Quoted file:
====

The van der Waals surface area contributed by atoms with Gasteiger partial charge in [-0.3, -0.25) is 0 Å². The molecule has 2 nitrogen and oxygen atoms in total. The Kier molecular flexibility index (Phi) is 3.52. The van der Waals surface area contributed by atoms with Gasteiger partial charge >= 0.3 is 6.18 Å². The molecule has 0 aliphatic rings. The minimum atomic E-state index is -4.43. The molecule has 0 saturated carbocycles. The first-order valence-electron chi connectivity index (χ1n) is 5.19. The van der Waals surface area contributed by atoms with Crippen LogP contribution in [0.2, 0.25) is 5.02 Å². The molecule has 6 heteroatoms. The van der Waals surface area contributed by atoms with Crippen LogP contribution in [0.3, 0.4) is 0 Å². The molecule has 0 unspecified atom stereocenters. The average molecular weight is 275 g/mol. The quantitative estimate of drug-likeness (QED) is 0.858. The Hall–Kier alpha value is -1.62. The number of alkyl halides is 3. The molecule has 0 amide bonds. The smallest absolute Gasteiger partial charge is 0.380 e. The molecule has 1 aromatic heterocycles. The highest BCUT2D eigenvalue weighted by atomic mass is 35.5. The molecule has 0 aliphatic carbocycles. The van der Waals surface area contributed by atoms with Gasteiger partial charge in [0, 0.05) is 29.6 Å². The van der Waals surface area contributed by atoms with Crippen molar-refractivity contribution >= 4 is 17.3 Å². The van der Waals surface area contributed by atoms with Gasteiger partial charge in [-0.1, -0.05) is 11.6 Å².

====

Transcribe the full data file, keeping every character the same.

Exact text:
The van der Waals surface area contributed by atoms with Gasteiger partial charge in [-0.3, -0.25) is 0 Å². The molecule has 2 nitrogen and oxygen atoms in total. The Kier molecular flexibility index (Phi) is 3.52. The van der Waals surface area contributed by atoms with Gasteiger partial charge >= 0.3 is 6.18 Å². The molecule has 0 aliphatic rings. The minimum atomic E-state index is -4.43. The molecule has 0 saturated carbocycles. The first-order valence-electron chi connectivity index (χ1n) is 5.19. The van der Waals surface area contributed by atoms with Crippen LogP contribution in [0.2, 0.25) is 5.02 Å². The molecule has 6 heteroatoms. The van der Waals surface area contributed by atoms with Crippen LogP contribution in [0.3, 0.4) is 0 Å². The molecule has 0 unspecified atom stereocenters. The average molecular weight is 275 g/mol. The quantitative estimate of drug-likeness (QED) is 0.858. The Hall–Kier alpha value is -1.62. The number of alkyl halides is 3. The molecule has 0 amide bonds. The smallest absolute Gasteiger partial charge is 0.380 e. The molecule has 1 aromatic heterocycles. The highest BCUT2D eigenvalue weighted by atomic mass is 35.5. The molecule has 0 aliphatic carbocycles. The van der Waals surface area contributed by atoms with Gasteiger partial charge in [0, 0.05) is 29.6 Å². The van der Waals surface area contributed by atoms with Crippen molar-refractivity contribution >= 4 is 17.3 Å². The van der Waals surface area contributed by atoms with Gasteiger partial charge in [-0.1, -0.05) is 11.6 Å².